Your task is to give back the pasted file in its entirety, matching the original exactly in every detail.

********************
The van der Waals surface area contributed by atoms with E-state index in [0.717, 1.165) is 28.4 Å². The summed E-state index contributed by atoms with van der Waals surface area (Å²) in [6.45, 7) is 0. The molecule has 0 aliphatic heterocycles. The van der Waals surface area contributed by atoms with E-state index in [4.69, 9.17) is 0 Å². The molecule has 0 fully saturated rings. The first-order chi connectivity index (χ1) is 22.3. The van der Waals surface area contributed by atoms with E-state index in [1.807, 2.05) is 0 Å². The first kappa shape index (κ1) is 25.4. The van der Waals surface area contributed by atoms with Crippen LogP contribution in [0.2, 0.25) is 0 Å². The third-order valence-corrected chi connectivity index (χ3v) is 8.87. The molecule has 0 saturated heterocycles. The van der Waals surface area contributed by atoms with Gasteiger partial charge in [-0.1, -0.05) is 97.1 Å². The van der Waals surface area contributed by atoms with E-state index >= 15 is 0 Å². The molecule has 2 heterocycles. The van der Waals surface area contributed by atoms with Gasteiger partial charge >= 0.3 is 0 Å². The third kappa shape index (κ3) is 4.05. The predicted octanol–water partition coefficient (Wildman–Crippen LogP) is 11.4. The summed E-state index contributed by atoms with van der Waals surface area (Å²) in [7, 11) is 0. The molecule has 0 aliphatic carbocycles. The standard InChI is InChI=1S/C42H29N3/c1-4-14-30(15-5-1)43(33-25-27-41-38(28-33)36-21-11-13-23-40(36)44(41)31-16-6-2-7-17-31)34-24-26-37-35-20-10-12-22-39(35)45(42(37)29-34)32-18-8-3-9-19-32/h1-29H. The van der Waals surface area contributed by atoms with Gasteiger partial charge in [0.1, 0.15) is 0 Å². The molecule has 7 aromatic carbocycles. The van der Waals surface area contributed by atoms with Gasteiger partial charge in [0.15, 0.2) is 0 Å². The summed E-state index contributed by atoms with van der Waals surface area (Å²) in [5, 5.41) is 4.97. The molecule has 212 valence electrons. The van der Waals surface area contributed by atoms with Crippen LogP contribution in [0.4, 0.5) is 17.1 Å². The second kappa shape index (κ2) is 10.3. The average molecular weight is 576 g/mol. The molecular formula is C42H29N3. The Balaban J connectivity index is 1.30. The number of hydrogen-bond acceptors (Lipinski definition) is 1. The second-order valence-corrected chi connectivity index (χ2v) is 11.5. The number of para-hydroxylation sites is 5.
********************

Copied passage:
The van der Waals surface area contributed by atoms with E-state index in [0.717, 1.165) is 28.4 Å². The summed E-state index contributed by atoms with van der Waals surface area (Å²) in [6.45, 7) is 0. The molecule has 0 aliphatic heterocycles. The van der Waals surface area contributed by atoms with E-state index in [4.69, 9.17) is 0 Å². The molecule has 0 fully saturated rings. The first-order chi connectivity index (χ1) is 22.3. The van der Waals surface area contributed by atoms with E-state index in [1.807, 2.05) is 0 Å². The first kappa shape index (κ1) is 25.4. The van der Waals surface area contributed by atoms with Crippen LogP contribution in [0.2, 0.25) is 0 Å². The third-order valence-corrected chi connectivity index (χ3v) is 8.87. The molecule has 0 saturated heterocycles. The van der Waals surface area contributed by atoms with Gasteiger partial charge in [-0.1, -0.05) is 97.1 Å². The van der Waals surface area contributed by atoms with E-state index >= 15 is 0 Å². The molecule has 2 heterocycles. The van der Waals surface area contributed by atoms with Gasteiger partial charge >= 0.3 is 0 Å². The third kappa shape index (κ3) is 4.05. The predicted octanol–water partition coefficient (Wildman–Crippen LogP) is 11.4. The summed E-state index contributed by atoms with van der Waals surface area (Å²) in [7, 11) is 0. The molecule has 0 aliphatic carbocycles. The standard InChI is InChI=1S/C42H29N3/c1-4-14-30(15-5-1)43(33-25-27-41-38(28-33)36-21-11-13-23-40(36)44(41)31-16-6-2-7-17-31)34-24-26-37-35-20-10-12-22-39(35)45(42(37)29-34)32-18-8-3-9-19-32/h1-29H. The van der Waals surface area contributed by atoms with Gasteiger partial charge in [0.1, 0.15) is 0 Å². The molecule has 7 aromatic carbocycles. The van der Waals surface area contributed by atoms with Gasteiger partial charge in [0.15, 0.2) is 0 Å². The summed E-state index contributed by atoms with van der Waals surface area (Å²) in [5, 5.41) is 4.97. The molecule has 212 valence electrons. The van der Waals surface area contributed by atoms with Crippen LogP contribution in [0.4, 0.5) is 17.1 Å². The second kappa shape index (κ2) is 10.3. The average molecular weight is 576 g/mol. The molecular formula is C42H29N3. The Balaban J connectivity index is 1.30. The number of hydrogen-bond acceptors (Lipinski definition) is 1. The second-order valence-corrected chi connectivity index (χ2v) is 11.5. The number of para-hydroxylation sites is 5.